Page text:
Later Price offers this completely clear cut and definitive repudiation of violence.*

We shouldn’t fool ourselves into thinking that violent action will do us any good. Of course violence does work, but the power of the state is so overwhelming today that individual acts are almost certain to fail. Furthermore, those who are willing to unleash violence on others must be prepared to die themselves, and must lead by example. Somehow, I don’t think many of us have reached that point. It’s a long road to get there, and I hold out the hope that it will never go that far.

[T]he point is that anyone who condones violent action loudly and publicly, but doesn’t back it up, can’t be taken seriously.

In the comments, Eric complains that men who commit violence for putatively political reasons may suffer the indignity of being called bad names:

As we have all seen repeatedly, violence against men is socially and politically sanctioned violence. A man committing violence in defense of his rights is labelled a ‘terrorist’ or an ‘extremist’. The case of Thomas Ball is a perfect example. …

The feminist elites are bullies who are aware of their power and our inability to ‘push back’ in any way that will cause them deserved pain (at least for now). But like all bullies, they are also rabid egomaniacs and fear anyone who doesn’t bow slavishly to their power. The more men who are informed as to their true nature and who are taught to despise them, the weaker these bullies become because their fear of exposure and losing their power is a mania.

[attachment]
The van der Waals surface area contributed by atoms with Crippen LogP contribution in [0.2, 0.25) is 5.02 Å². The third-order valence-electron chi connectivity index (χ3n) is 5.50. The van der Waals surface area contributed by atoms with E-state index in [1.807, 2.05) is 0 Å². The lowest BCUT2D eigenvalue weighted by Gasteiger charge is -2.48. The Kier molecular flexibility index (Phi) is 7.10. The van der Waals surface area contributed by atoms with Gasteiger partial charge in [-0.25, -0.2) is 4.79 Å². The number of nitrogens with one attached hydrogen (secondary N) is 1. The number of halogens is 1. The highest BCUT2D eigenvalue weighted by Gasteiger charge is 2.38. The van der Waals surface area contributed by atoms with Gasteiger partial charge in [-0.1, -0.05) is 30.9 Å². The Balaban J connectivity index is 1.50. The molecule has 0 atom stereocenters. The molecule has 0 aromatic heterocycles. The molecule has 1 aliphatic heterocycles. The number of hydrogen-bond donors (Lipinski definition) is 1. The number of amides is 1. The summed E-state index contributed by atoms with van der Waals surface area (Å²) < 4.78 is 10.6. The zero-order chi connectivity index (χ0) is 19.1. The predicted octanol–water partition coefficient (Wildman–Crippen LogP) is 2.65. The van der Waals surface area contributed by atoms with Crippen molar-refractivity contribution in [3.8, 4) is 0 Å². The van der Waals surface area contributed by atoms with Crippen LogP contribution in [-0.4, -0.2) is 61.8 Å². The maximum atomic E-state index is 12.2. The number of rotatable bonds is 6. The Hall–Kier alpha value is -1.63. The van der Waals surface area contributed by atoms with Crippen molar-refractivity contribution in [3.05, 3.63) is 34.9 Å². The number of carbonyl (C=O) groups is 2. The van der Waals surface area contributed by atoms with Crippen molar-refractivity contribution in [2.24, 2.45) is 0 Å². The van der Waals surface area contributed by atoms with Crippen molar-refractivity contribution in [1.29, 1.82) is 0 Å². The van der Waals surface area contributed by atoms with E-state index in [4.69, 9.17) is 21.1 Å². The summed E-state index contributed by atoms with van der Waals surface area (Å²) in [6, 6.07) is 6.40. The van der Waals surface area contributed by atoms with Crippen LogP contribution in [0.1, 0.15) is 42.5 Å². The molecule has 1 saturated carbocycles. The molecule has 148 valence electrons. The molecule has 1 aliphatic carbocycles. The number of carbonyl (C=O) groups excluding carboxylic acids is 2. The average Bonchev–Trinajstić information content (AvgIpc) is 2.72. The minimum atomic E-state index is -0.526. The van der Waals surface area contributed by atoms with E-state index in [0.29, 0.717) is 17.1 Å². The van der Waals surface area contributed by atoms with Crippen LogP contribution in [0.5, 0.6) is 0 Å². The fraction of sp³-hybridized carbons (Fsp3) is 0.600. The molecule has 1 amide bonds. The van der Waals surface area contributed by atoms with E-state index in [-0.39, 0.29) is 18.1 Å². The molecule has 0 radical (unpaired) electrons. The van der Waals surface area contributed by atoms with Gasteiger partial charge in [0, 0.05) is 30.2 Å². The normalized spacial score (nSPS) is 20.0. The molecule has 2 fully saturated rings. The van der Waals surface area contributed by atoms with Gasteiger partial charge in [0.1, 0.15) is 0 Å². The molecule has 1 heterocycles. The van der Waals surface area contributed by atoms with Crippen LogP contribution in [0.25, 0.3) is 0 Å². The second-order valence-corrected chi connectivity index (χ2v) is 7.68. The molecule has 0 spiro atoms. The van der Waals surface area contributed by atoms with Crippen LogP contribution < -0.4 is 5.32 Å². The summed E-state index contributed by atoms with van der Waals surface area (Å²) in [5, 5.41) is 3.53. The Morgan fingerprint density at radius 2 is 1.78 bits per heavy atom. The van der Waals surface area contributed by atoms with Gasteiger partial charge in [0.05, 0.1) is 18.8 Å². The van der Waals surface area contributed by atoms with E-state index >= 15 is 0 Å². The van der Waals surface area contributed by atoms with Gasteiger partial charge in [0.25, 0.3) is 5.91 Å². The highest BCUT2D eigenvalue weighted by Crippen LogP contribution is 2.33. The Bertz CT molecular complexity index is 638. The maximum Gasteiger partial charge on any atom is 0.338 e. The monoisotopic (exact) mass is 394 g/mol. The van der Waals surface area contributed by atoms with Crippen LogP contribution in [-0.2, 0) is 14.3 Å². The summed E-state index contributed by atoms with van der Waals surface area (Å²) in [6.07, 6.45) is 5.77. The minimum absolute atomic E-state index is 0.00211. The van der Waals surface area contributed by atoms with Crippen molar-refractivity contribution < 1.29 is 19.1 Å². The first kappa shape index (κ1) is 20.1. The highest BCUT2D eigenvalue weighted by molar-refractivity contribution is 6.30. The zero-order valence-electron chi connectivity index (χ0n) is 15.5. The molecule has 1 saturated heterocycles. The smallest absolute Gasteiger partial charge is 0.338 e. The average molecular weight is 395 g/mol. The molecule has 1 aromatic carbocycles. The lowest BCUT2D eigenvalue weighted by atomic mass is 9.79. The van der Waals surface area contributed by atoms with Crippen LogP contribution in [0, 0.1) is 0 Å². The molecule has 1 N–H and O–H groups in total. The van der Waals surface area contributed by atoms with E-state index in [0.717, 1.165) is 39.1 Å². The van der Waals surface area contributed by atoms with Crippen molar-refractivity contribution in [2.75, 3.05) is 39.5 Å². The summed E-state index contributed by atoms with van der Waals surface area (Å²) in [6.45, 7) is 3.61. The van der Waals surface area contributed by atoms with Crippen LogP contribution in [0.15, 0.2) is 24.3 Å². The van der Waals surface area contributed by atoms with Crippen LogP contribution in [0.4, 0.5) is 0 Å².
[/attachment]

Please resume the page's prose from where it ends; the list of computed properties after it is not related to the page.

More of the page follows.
I guess Eric’s main beef is with the English language. I’m pretty sure that using violence to cause “deserved pain” in an attempt to intimidate your political enemies is basically the dictionary definition of “terrorism.”

Further down in the comments, Eric sets forth a curious little conspiracy theory involving, well, me. In one comment, he suggests that the attention I’ve given to the Berge arrest

illustrates that the anti-MRM forces are primed and ready for a ‘false flag’ or provocateur-instigated ‘incident’. … The feminist elites have noticably shifted from typical ridicule to painting the MRM as a dangerous extremist movement.”

In a followup comment, he elaborates on this peculiar logic:

Futrelle … does seem unusally worked up. …

I have the feeling that something ominous is in the wind.

This kind of language out of the Mangina League; the SPLC’s attention; the spate of troll and provocateur attacks and hacking on mens’ blogs; this crap going on in Scandanavia—there’s definately a pole-shift among our enemies and it stinks of orchestration.

I’m pretty sure I didn’t make up many years worth of threatening comments from Eivind “killing at least one cop is on my bucket list” Berge. So does this mean that Berge is some sort of deep-cover feminist operative? What does that make Paul “fucking your shit up gives me an erection” Elam?

*

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Crumbelievable
Crumbelievable
8 years ago

– Fewer reproductive rights for women
– Even greater struggles for rape victims to get justice
– Public harassment will be taken even less seriously than it is now
– According to some (like Factory, Paul Elam, Thomas Ball) possibly lots of bloodshed

I can`t wait!

Effie
Effie